Tardiness Policy DEFINED BY INSTRUCTOR, BUT TARDIES SHOULD NOT BE CONFLATED WITH ABSENCES Here is my policy: You are expected to be present and ready for class at the beginning of our assigned period. Late students may suffer penalties on assignments. Habitual tardiness is disruptive to class and will affect the class participation grade. It is the student’s responsibility to make sure he or she is marked present if late to class. Communication The official communication channel for this course is the University of Mississippi Webmail system, accessed through olemiss.edu. Check Webmail and Blackboard each day. Academic Honesty As a student at the University, all work submitted under your name, for your credit, is assumed to be your original work. While teachers hope and expect you to incorporate the thinking of others in your work, you must credit others’ work when you rely upon it. In your written assignments, there are only three methods for properly importing the work of others: quotation, paraphrase, and summary (see pp. 376-379, 448-451, and 502-504 in A Writer’s Reference). The penalty for plagiarism in WRIT 100, 101, 102, or LIBA 102 is failure of the course. Additional penalties are possible. Upon determining plagiarism, the instructor will notify the student and the Director of the Center for Writing and Rhetoric in writing. Students may appeal this finding and/or penalty by notifying the UM Academic Discipline Committee within 14 days of the instructor’s decision. The applicable full UM policy is ACA.AR.600.001 and should be consulted by any student concerned with plagiarism. Broadly speaking, plagiarism is completely avoidable: if you are ever uncertain whether or not you are committing plagiarism, ask your instructor. Classroom Decorum DEFINED BY INSTRUCTOR
Here is my policy: The classroom is a place of learning; others are paying to be here too. Please make sure not to distract others from learning and to respect the opinions of others. From time to time we will review each other’s writing, either in peer review sessions or by work shopping an essay. Please follow the guideline of being a “critical friend” in reviewing your classmates’ work. Students who cannot adhere to these behavioral expectations are subject to discipline in accordance with the procedures described in the M Book. Laptop and Internet Use Policies DEFINED BY INSTRUCTOR Here is my policy: On the days when you have your laptop in class or when we are in a computer lab, you are required to stay on task and not go wandering through the Internet: no chatting and no Facebook. You have plenty of time outside of class to do this. Cell Phone Policy DEFINED BY INSTRUCTOR Here is my policy: Cellular phones and other electronic devices can be very distracting to your own learning and the learning of others. To guard against such distractions, you are required to turn off your phone or other electronic device and to store it in your backpack or somewhere else by the time class begins. If any devices are out during class, I will ask you to set them in the front of the room until class is over. Maintaining a high level of focus during class is important to your success; thus, limiting technological distractions will help us all better focus. EXCEPTION: If you have a very special circumstance (e.g., a sick relative, an expecting relative, a job that requires standby, etc.), notify me before class and we will work out some arrangement that accommodates your situation.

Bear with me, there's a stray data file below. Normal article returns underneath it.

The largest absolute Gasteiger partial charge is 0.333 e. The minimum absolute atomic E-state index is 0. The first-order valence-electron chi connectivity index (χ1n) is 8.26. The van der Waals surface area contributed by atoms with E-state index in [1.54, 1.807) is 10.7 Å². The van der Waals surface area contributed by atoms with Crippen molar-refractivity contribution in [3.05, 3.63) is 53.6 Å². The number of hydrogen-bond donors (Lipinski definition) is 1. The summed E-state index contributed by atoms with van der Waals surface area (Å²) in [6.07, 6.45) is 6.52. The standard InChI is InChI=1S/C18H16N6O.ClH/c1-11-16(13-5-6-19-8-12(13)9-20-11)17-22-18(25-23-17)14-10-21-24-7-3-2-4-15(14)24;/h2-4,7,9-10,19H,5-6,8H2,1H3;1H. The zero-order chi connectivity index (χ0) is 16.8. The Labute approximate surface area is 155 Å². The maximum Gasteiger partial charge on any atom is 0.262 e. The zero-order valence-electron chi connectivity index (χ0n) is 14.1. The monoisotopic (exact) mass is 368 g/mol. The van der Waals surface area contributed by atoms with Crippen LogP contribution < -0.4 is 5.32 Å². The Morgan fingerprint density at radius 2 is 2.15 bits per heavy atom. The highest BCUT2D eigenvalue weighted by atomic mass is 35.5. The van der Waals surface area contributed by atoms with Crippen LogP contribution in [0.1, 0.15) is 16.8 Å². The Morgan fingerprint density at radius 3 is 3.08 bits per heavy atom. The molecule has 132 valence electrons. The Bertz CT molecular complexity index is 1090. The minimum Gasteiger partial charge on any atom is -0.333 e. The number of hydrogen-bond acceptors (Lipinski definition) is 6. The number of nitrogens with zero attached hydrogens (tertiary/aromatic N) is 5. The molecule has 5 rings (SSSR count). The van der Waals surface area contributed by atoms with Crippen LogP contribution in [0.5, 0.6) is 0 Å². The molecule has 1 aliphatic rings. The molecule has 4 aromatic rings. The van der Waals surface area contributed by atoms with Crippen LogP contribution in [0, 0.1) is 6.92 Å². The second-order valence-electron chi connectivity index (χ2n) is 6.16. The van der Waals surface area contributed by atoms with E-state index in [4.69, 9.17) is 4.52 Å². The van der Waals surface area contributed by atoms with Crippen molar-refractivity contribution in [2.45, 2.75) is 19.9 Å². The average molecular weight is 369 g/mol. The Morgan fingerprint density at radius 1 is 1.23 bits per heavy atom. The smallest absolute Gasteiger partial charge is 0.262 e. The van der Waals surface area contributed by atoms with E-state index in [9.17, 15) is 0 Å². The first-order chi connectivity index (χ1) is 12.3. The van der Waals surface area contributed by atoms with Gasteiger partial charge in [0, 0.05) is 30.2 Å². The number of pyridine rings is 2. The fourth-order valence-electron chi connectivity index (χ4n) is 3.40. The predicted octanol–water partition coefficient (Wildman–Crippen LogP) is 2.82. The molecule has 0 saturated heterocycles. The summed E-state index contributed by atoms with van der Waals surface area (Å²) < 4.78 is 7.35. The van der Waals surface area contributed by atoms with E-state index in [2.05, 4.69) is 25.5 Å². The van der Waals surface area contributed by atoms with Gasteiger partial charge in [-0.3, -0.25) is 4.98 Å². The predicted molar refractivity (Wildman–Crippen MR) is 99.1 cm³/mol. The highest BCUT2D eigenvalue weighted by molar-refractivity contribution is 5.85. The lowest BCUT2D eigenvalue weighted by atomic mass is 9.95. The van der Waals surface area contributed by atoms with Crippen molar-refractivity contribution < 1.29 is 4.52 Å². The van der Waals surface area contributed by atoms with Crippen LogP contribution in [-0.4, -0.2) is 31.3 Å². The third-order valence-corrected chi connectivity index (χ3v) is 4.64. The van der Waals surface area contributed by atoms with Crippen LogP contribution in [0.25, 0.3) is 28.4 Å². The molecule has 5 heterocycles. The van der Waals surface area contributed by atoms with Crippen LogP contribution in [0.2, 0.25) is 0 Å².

Students with Disabilities If you have a documented disability as described by the Rehabilitation Act of 1973 (P.L. 933112 Section 504) or the Americans with Disabilities Act (ADA) and would like to request academic and/or physical accommodations please contact Student Disability Services at 234 Martindale Center, 662-915-7128. Course requirements will not be waived but reasonable accommodations may be provided as appropriate. Please consult http://www.olemiss.edu/depts/sds/ for more information on student disability services. University Writing Center Make contact with a Writing Center tutor as soon as possible. Aside from one-on-one meetings with your instructor during office hours, the best way to improve your writing is to work with the tutors at the UM Writing Center - 3rd floor, J.D. Williams Library. Many successful students begin going to the Writing Center with essay one and continue working with various tutors over the course of a semester, making appointments with tutors for each essay they write. The goal of the Writing Center is to help students become better, independent writers, so the tutors don't
"proofread" or merely "correct" errors. They will help you to brainstorm, talk about research and explore resources, and yes, they will answer your grammar questions. To learn more about Writing Center hours, scheduling and services, please go to http://cwr.olemiss.edu/writing-centers/
Changes All information in this syllabus is subject to change at any time, especially during the first weeks of the semester. I will announce changes to our schedule during class time and also via BlackBoard. You are responsible for changes to the schedule as they arise, regardless of whether or not you attend class. Course Calendar DEFINED BY INSTRUCTOR, INCORPORATING THE FOLLOWING TIME COMMITMENTS: ANALYSIS, 2-3 WEEKS Suggested due date: September 5 SYNTHESIS/COMPARE AND CONTRAST, 2-3 WEEKS, Suggested due date: September 21 RESEARCH PAPER AND IN-CLASS ESSAY: 4 WEEKS, Suggested due dates Research Proposal: October 1 Plagiarism Tutorial completed: October 8 Annotated Bibliography of three sources minimum: October 12 In-class essay: October 16 Rough Draft/Peer Review: October 19 Conferencing with students: Week of October 22 Final Draft due: October 29 MULTIMODAL, 1-2 WEEKS, Suggested due date: November 7 EPORTFOLIO, SEVERAL DAYS THROUGHOUT THE SEMESTER AND 1-2 DEDICATED WEEKS, Suggested due date: November 30